But voices in favour of the bill abound. They typically decry homosexuality as an abnormality, a disease and an import contrary to Ghanaian values, traditions and beliefs. On behalf of the Ghanaian Anglican Church, Archbishop Cyril Kobina Ben-Smith stated that homosexuality is ‘unbiblical and ungodly’, invoking a biblical passage that characterises male homosexuality as an abomination punishable by death. Support for the bill also comes from the Christian Council of Ghana, the Ghana Pentecostal and Charismatic Council, the Ghana Catholic Bishops Conference, the Presbyterian Church of Ghana and the Coalition of Muslim Organisations.

While resistance continues and the bill has not yet been passed, civil society has already noted an increase in attacks against LGBTQI+ people and restrictions on LGBTQI+ rights activism.

In May 2021, 21 people attending a paralegal training workshop organised by Rightify Ghana were arrested and charged with unlawful assembly; they spent three weeks in detention before their case was dismissed due to ‘insufficient evidence’.

In June 2022, as conservative politicians pushed forward with the bill, LGBTQI+ activists marked Pride month in Accra and two other Ghanaian cities with billboards carrying messages of tolerance towards LGBTQI+ people. But the billboards sparked public uproar and conservative legislators called for them to be torn down. As a result, a crowd destroyed one mounted on the capital’s highway two days after it was put up.

Uganda: advocacy under attack

On 5 August, while the Anglican bishops were still gathered in the UK, Uganda’s National Bureau for NGOs – the government agency that regulates civil society organisations (CSOs) – suspended with immediate effect the operations of Sexual Minorities Uganda (SMUG). The organisation was accused of working illegally, without a valid NGO permit.

A network organisation, SMUG has for years championed the rights of Ugandan LGBTQI+ people. It advocates for policy reform and coordinates the efforts of its 18 member CSOs, which provide a range of services to LGBTQI+ people, including medical attention, counselling, guidance and economic empowerment programmes.

The suspension of CSOs for alleged noncompliance with the 2016 NGO Act is nothing new in Uganda. A year ago, 54 CSOs, including pro-democracy groups, were suspended on grounds such as operating with expired permits, failing to file annual returns and accounts and operating without registering. They all denounced their suspension as politically motivated.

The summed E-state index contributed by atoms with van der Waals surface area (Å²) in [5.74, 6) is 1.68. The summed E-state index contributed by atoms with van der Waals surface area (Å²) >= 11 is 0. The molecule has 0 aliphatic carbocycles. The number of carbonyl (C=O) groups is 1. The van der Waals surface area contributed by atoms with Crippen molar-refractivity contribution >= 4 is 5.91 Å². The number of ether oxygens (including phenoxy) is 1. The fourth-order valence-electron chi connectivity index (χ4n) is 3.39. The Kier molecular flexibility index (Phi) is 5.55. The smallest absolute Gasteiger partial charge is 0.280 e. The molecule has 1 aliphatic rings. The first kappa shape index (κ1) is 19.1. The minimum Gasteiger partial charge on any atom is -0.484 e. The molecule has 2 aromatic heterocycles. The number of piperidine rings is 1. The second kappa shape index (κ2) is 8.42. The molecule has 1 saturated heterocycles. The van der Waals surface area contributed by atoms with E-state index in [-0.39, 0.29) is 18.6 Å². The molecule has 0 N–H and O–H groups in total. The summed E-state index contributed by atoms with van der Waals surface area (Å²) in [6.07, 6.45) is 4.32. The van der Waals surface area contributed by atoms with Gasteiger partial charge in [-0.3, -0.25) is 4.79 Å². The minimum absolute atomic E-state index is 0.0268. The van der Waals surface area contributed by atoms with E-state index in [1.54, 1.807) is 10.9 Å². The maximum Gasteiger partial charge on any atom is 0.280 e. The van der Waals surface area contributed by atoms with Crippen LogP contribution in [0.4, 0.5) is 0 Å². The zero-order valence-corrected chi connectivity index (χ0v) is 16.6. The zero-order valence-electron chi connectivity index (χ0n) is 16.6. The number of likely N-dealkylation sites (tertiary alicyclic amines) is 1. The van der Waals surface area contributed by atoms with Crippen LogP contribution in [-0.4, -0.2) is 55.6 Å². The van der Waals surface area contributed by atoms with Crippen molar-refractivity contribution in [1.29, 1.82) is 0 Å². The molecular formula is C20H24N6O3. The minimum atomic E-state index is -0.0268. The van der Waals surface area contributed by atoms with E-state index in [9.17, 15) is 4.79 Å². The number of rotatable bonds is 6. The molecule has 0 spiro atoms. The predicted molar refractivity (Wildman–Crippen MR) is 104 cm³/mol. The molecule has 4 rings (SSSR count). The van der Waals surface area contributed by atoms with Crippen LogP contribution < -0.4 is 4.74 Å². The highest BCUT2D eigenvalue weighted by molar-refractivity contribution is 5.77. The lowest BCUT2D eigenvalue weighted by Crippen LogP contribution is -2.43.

LGBTQI+ groups are being attacked as part of a broader crackdown against dissent, which is also targeting journalists, human rights lawyers, environmental activists, government critics and opposition politicians. Protests have also been repeatedly repressed.

Ugandan LGBTQI+ organisations are systematically denied registration and legal recognition. Since its founding in 2004, SMUG was forced to function as a loose informal group. It took legal action to try to have its right to register recognised. Lack of legal recognition resulted in a lack of protection, and its events, like those of other LGBTQI+ organisations, were routinely raided by the police on the orders of the Minister of Ethics and Integrity.

The same minister has used public media to vilify them. President Yoweri Museveni has long attacked gay people as disgusting social deviants representing ‘social imperialism’.

SMUG’s director, Frank Mugisha, characterised the suspension as ‘a clear witch hunt rooted in systematic homophobia, fuelled by anti-gay and anti-gender movements’. The regulators argued that the organisation had failed to properly register its name, while also acknowledging that it had attempted to do so a decade earlier, but its application had been rejected because the chosen name was deemed ‘undesirable’.

The right side of history

LGBTQI+ people in Ghana, Uganda and the many other countries where they are under threat know they can’t look to religious leaders for support. In very difficult conditions, they continue battling in all the ways they can to both shift social attitudes and demand laws that respect their rights.

Recent developments have made it clear that, when push comes to shove, Archbishop Welby and other church leaders will prioritise keeping their church together over preaching love and acceptance and standing by them. Their only comfort is that the course of history is on their side: change will eventually come, not least as a result of relentless civil society work, and faith leaders will have to either adjust or resign themselves to irrelevance.


  • The government of Uganda must rescind the suspension of SMUG and abide by its international human rights obligations to create an enabling environment for all CSOs and human rights defenders.
  • The government of Ghana must resist anti-rights pressures and abandon the ‘anti-gay’ bill, moving instead towards increasing recognition of LGBTQI+ people and their rights.
  • Progressive church leaders and religious LGBTQI+ rights advocates should keep up the pressure on the Archbishop of Canterbury to take a stronger stance on the issue.

Cover photo by LGBT+ Rights Ghana/Facebook